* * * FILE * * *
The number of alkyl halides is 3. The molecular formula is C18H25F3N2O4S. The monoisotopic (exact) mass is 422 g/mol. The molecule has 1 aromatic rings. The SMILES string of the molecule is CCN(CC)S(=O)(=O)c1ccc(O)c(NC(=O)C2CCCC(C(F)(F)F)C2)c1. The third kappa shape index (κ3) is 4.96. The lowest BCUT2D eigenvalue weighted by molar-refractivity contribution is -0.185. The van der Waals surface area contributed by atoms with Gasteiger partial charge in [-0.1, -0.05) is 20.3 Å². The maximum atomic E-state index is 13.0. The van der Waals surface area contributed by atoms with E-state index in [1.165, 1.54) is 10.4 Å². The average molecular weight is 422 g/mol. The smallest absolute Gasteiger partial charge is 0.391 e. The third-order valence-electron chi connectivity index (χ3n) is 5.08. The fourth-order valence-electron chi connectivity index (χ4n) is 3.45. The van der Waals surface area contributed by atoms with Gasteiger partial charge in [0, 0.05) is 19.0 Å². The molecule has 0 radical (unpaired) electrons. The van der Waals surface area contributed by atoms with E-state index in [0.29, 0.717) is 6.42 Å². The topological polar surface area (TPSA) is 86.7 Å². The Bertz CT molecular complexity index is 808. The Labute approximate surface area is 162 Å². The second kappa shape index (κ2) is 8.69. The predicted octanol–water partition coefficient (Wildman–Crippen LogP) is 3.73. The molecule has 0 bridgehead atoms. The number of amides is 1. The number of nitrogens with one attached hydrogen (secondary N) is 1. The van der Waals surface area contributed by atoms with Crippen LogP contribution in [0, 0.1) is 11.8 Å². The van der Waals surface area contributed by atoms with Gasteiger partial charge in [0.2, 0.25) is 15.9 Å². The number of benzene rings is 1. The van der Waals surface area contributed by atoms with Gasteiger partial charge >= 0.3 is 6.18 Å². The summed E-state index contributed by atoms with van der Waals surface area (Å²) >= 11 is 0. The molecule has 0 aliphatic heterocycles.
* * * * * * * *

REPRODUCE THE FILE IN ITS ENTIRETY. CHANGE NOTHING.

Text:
The number of alkyl halides is 3. The molecular formula is C18H25F3N2O4S. The monoisotopic (exact) mass is 422 g/mol. The molecule has 1 aromatic rings. The SMILES string of the molecule is CCN(CC)S(=O)(=O)c1ccc(O)c(NC(=O)C2CCCC(C(F)(F)F)C2)c1. The third kappa shape index (κ3) is 4.96. The lowest BCUT2D eigenvalue weighted by molar-refractivity contribution is -0.185. The van der Waals surface area contributed by atoms with Gasteiger partial charge in [-0.1, -0.05) is 20.3 Å². The maximum atomic E-state index is 13.0. The van der Waals surface area contributed by atoms with E-state index in [1.165, 1.54) is 10.4 Å². The average molecular weight is 422 g/mol. The smallest absolute Gasteiger partial charge is 0.391 e. The third-order valence-electron chi connectivity index (χ3n) is 5.08. The fourth-order valence-electron chi connectivity index (χ4n) is 3.45. The van der Waals surface area contributed by atoms with Gasteiger partial charge in [0, 0.05) is 19.0 Å². The molecule has 0 radical (unpaired) electrons. The van der Waals surface area contributed by atoms with E-state index in [0.29, 0.717) is 6.42 Å². The topological polar surface area (TPSA) is 86.7 Å². The Bertz CT molecular complexity index is 808. The Labute approximate surface area is 162 Å². The second kappa shape index (κ2) is 8.69. The predicted octanol–water partition coefficient (Wildman–Crippen LogP) is 3.73. The molecule has 0 bridgehead atoms. The number of amides is 1. The number of nitrogens with one attached hydrogen (secondary N) is 1. The van der Waals surface area contributed by atoms with Crippen LogP contribution in [0, 0.1) is 11.8 Å². The van der Waals surface area contributed by atoms with Gasteiger partial charge in [0.2, 0.25) is 15.9 Å². The number of benzene rings is 1. The van der Waals surface area contributed by atoms with Gasteiger partial charge >= 0.3 is 6.18 Å². The summed E-state index contributed by atoms with van der Waals surface area (Å²) >= 11 is 0. The molecule has 0 aliphatic heterocycles.